1200 Miles – Pacific Northwest Trail

Pacific Northwest Trail Map

A Brief History. . .

In 1970,  just after Congress designated the Appalachian Trail and Pacific Crest Trail as National Scenic Trails,  Ron Strickland had an idea: a wilderness trail across the Pacific Northwest from the continental divide to the ocean.  With constant exploration, networking and promotion, Ron was able to turn the idea into reality, with a lot of help from his friends.  In 1977 the Pacific Northwest Trail Association was formed and the first through hikers had their adventure.

PNWTrailLogoIn 1980, in response to a Congressionally mandated study, the Forest Service and Park Service published the Final National Scenic Trails Study Report.  The report concluded: “It is overwhelmingly evident that development of the trail is neither feasible nor desirable.”  Strickland had other ideas and proceeded to work with his growing legion of supporters to develop the trail anyway.  The effort overcame complaints of disturbance to grizzly bear, disturbance to fragile alpine soils, disturbance to ocean beaches and the 1980 estimated price tag of $39,000,000 to $106,000,000.

The Trail was finally designated by Congress in 2009.  It wasn’t until September 2015 that the Secretary of Agriculture finally established an Advisory Committee to advise the Secretary, through the Chief of the Forest Service, on management of the Pacific Northwest Trail in Montana, Idaho, and Washington.


Unlike the Pacific Crest Trail,  the Pacific Northwest Trail does not track primarily through alpine and sub-alpine terrain along the tops of mountains.  Since it extends from the Continental Divide in glacier National Park on the east end to the ocean at Cape Alava on west end, travelers will experience alpine terrain and much, much more.  In 2002, Erik Burge, then the education coordinator for the Pacific Northwest Trail Association, put it this way:


“The Pacific Northwest Trail user might encounter a grizzly bear, a herd of black angus cattle, active volcanic peaks, hay fields, abandoned mine shafts and 7-11 convenience stores. A herd of mountain goats, a pod of Orcas, star fish, porpoises, car auto dealerships, housing developments, trains, supertankers, white water rapids, hikers, road cyclists, mountain bikers, ranchers, loggers, cowboys, truckers, skateboarders, motor-cross bikes, four-wheelers, logging trucks, clear-cuts and 20-foot surf to name a few.”

The PNT at Blanchard Mountain in the Chuckanut Mountains of northern Washington By Pierre Nordique from Seattle (On the Pacific Northwest Trail) [CC BY 2.0], via Wikimedia Commons

The PNT at Blanchard Mountain in the Chuckanut Mountains of northern Washington
By Pierre Nordique from Seattle (On the Pacific Northwest Trail) [CC BY 2.0], via Wikimedia Commons

The trail covers:

  • 239 miles in the Rocky Mountains
  • 345 miles in the Okanogan Highlands
  • 267 miles in the North Cascades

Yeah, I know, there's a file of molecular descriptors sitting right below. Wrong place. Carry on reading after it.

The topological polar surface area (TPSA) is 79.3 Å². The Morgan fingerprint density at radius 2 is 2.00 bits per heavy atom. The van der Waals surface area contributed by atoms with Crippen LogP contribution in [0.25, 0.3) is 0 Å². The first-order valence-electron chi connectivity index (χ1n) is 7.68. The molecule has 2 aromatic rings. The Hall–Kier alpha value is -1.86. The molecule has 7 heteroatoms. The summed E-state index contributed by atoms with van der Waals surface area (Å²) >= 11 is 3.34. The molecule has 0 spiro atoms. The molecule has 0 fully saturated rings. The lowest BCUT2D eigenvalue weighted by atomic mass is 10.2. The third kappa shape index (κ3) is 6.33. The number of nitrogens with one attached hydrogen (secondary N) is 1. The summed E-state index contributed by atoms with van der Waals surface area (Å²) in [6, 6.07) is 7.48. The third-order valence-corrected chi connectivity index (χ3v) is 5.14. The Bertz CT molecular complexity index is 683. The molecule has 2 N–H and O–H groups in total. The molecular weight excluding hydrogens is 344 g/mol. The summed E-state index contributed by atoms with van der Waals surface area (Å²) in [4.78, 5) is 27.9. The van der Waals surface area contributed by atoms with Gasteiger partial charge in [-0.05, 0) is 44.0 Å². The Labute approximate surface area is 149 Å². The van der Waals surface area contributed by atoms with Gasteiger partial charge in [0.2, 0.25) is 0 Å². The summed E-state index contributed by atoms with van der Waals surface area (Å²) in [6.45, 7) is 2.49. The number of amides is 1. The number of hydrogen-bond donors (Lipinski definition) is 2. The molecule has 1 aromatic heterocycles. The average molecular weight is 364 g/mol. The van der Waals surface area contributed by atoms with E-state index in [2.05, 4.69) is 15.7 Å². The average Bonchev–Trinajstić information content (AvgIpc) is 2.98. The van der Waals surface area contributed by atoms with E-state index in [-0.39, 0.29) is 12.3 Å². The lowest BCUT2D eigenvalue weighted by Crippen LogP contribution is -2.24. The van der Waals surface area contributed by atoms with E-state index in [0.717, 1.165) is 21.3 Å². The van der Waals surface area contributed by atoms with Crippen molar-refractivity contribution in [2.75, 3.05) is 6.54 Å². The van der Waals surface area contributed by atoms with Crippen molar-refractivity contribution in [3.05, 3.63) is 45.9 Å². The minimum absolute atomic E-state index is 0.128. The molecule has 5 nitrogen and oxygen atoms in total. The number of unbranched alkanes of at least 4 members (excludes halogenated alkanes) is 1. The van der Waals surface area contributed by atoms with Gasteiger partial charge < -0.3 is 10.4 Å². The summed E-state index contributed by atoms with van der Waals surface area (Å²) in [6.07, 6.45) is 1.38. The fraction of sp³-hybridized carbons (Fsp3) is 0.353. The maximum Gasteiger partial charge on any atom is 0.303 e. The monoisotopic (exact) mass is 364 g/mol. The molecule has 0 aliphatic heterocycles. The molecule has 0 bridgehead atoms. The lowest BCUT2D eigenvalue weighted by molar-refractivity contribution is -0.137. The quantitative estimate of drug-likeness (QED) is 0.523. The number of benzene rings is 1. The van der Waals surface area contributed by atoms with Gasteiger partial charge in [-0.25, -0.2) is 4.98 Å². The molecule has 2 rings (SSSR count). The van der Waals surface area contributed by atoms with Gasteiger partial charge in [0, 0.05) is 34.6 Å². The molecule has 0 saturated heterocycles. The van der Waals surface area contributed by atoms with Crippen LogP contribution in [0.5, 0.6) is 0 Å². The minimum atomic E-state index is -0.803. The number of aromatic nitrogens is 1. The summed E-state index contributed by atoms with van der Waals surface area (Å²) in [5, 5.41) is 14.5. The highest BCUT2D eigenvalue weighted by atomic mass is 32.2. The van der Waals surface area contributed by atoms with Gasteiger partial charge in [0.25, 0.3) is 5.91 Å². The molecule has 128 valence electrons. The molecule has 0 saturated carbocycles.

• 139 miles in the Puget Sound Area
  • 223 miles on the Olympic Peninsula

Clearly,  your experience will be diverse!

Hiking the Trail

While there are a lot of options for day and section hikes,  through-hiking the trail makes for the grandest adventure.  Most through-hikers start at the east end in June or July as soon as the high passes in Glacier National Park become navigable.  The idea is to make it across the hot, dry Inland Empire before it gets overly hot and over the Cascades before the first snowfall.  The fastest hikers can cover the trail in 40 days, but most people take up to twice as long – it all depends on how fast you hike, how many rest days you take and so on.  So far only 10 or 20 people are through-hiking the trail each year.  It will be considerably more lonesome that the Appalachian Trail!   For all kinds of ideas and advice,  check the Through-Hiker FAQ.

Planning the Future of the PNT

Creating the Advisory Committee kicks off the next step – development of a comprehensive plan for the trail.  The Forest Service is the lead agency for this plan.  The plan is to include:

  • Specific objectives and practices to be observed in the management of the trail
  • Protection plan for the long-term future of the trail
  • Development plans for potential future enhancements

Horseshoe Basin

The view from Sunny Pass, at the edge of Horseshoe Basin, 8100 foot Armstrong Peak rising in the distance.
By Nwcamera1 (Own work) [GFDL or CC BY-SA 4.0-3.0-2.5-2.0-1.0], via Wikimedia Commons

Key among the latter will be finding a way to get the trail off of the many roads it currently uses.  About 30% of the trail is along roads.

The Forest Service, with advice from the Advisory Committee will also need to determine how the various land managers, communities, and recreational users will work together to improve and protect the trail for the benefit of the hikers as well as communities.  The product will be a management plan for the trail and an Environmental Impact Statement that evaluates the impacts of the plan.  The planning process is a couple of years behind the original schedule and officially starts with the first Advisory Committee meeting in October, 2015.  It will take at least a couple of years to complete the plan, assuming the Forest Service is allocated sufficient funds and focuses on the effort.

More Information

Pacific Northwest Trail Guide: The Official Guidebook for Long Distance and Day Hikers

Pathfinder: Blazing a New Wilderness Trail in Modern America

Pacfic Northwest Trail Association

Forest Service: Pacific Northwest Trail

Background information

More Background Information

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